Prevent Watch

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Prevent: Government’s counterterrorism programme is ‘single biggest threat’ to free speech at universities, report finds

The single biggest threat to free speech on university campuses is the government’s counterterrorism Prevent programme, a report has claimed. Written and published by the Higher Education Policy Institute (Hepi) the papers says that despite “strong rhetoric supporting free speech in universities”, the “current single biggest threat to free speech on UK campuses currently comes from the government’s own Prevent programme”. Read more

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An Islamophobic security agenda shouldn’t mix with arts funding

The last few days have seen a furore over the Bradford literature festival’s decision to accept funding from the Home Office. Some 12 speakers have pulled out of the event so far, in protest at the source of the money, the government’s “Building a Stronger Britain Together” fund, a scheme that supports projects that supposedly counter extremism. As a result of the row, reputational damage has been done to this award-winning festival. Let’s be clear why this has happened: the government refuses to engage with Muslim communities in a meaningful way – unless it is under the auspices of counter- extremism or counter-terrorism. Why does funding offered to Muslim communities so often appear under this guise? We’ve also seen this in the form of the goverment’s terrible Prevent counter terror strategy, which is a toxic presence and is already under review. Read more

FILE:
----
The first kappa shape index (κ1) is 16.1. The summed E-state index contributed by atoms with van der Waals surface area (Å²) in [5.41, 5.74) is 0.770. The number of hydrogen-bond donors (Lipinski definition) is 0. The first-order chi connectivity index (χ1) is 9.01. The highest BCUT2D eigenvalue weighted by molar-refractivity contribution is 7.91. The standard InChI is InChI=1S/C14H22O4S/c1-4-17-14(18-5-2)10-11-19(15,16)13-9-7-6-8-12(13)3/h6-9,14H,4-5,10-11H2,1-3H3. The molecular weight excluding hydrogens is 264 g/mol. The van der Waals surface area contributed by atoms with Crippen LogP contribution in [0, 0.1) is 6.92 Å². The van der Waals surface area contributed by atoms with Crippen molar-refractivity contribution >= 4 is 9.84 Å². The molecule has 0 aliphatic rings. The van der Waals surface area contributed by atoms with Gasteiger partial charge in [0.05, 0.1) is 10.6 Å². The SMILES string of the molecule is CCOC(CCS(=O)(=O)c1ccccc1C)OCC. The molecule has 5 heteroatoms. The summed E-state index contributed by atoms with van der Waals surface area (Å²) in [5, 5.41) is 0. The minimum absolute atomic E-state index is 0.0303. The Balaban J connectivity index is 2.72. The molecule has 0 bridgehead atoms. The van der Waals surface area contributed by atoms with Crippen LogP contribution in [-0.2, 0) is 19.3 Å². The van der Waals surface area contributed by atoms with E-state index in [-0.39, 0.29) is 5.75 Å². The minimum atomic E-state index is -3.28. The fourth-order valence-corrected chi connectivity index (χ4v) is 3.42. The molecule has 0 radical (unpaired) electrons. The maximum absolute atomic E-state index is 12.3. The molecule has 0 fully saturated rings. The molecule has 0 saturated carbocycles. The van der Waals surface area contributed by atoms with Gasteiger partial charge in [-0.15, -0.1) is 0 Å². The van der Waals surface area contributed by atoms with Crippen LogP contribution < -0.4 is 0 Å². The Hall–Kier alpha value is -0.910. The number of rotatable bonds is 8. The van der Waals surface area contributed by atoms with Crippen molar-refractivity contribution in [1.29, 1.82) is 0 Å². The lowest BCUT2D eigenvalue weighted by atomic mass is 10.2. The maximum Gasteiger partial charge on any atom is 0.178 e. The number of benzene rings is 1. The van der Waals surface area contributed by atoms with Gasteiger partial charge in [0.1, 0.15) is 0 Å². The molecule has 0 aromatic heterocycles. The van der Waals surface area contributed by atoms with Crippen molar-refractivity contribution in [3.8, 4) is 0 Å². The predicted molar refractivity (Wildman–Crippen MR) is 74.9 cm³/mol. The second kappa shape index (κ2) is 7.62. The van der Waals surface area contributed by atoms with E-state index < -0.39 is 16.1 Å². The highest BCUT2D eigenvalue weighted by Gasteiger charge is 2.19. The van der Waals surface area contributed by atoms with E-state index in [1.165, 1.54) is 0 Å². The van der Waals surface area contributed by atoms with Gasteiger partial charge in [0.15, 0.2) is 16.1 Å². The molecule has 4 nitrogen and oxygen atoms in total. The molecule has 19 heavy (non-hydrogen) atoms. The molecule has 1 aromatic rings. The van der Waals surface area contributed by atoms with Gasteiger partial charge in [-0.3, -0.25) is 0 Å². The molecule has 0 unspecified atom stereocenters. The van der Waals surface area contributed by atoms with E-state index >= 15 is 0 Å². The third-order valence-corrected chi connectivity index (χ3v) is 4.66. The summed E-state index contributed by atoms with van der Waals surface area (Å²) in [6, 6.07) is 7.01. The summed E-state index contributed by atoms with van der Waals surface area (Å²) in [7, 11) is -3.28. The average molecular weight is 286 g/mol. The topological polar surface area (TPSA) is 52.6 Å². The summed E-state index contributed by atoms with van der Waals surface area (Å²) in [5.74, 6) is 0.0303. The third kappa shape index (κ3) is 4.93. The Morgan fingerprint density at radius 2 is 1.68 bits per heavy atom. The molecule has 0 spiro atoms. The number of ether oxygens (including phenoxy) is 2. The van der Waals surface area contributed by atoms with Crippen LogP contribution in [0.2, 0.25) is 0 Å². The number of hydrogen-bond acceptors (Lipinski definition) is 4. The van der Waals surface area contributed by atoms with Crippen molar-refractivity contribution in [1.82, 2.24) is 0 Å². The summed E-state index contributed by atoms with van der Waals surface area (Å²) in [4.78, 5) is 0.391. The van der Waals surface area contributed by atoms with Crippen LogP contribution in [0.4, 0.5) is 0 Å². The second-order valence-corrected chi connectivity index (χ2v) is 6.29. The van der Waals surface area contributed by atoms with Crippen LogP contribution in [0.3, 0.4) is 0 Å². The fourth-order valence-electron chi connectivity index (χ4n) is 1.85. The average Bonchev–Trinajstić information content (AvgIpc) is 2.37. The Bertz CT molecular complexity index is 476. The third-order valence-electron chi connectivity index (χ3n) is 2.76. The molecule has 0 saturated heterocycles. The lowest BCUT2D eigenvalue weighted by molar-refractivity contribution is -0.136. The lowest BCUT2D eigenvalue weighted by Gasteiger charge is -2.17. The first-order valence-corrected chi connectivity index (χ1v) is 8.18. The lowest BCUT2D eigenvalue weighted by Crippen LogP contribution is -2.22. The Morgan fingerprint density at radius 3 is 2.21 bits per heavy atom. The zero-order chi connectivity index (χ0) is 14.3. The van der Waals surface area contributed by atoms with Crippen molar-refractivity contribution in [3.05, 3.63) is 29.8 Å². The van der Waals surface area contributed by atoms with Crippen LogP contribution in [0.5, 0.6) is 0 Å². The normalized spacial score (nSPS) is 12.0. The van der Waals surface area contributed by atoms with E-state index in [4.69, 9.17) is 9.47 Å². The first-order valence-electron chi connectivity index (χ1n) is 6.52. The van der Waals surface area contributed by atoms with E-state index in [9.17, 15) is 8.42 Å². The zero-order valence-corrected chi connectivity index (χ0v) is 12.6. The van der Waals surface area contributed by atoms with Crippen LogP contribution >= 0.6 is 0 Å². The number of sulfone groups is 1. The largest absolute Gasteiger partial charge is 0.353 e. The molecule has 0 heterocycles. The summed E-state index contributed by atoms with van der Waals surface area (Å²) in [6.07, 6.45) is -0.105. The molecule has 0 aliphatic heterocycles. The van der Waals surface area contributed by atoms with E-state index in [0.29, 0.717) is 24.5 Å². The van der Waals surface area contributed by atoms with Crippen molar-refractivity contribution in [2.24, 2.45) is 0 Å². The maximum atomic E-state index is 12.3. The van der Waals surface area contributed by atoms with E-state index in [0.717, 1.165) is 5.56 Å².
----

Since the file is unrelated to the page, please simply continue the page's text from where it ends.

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Bradford festival boycott over counter-extremism funding

Many writers and activists have withdrawn from the Bradford literature festival (BLF), after it was revealed that the festival received funding from a form of the Government’s Counter-Extremism Strategy, Building a Stronger Britain Together (BSTB). BSTB is a Government programme that provides “funding and support for groups involved in counter-extremism projects in their communities”. [1] Part of the 2015 Counter-Extremism Strategy, it operates alongside the PREVENT strategy and funds over 230 groups, as specified on the Government website. [2] [3] It is the first time that the festival has accepted the funding after its establishment in 2014. Suhaiymah Manzoor-Khan, a spoken word artist more publicly known as “thebrownhijabi”, was the first to withdraw from the ten-day festival. She announced her withdrawal on Wednesday through a statement on social media. Read more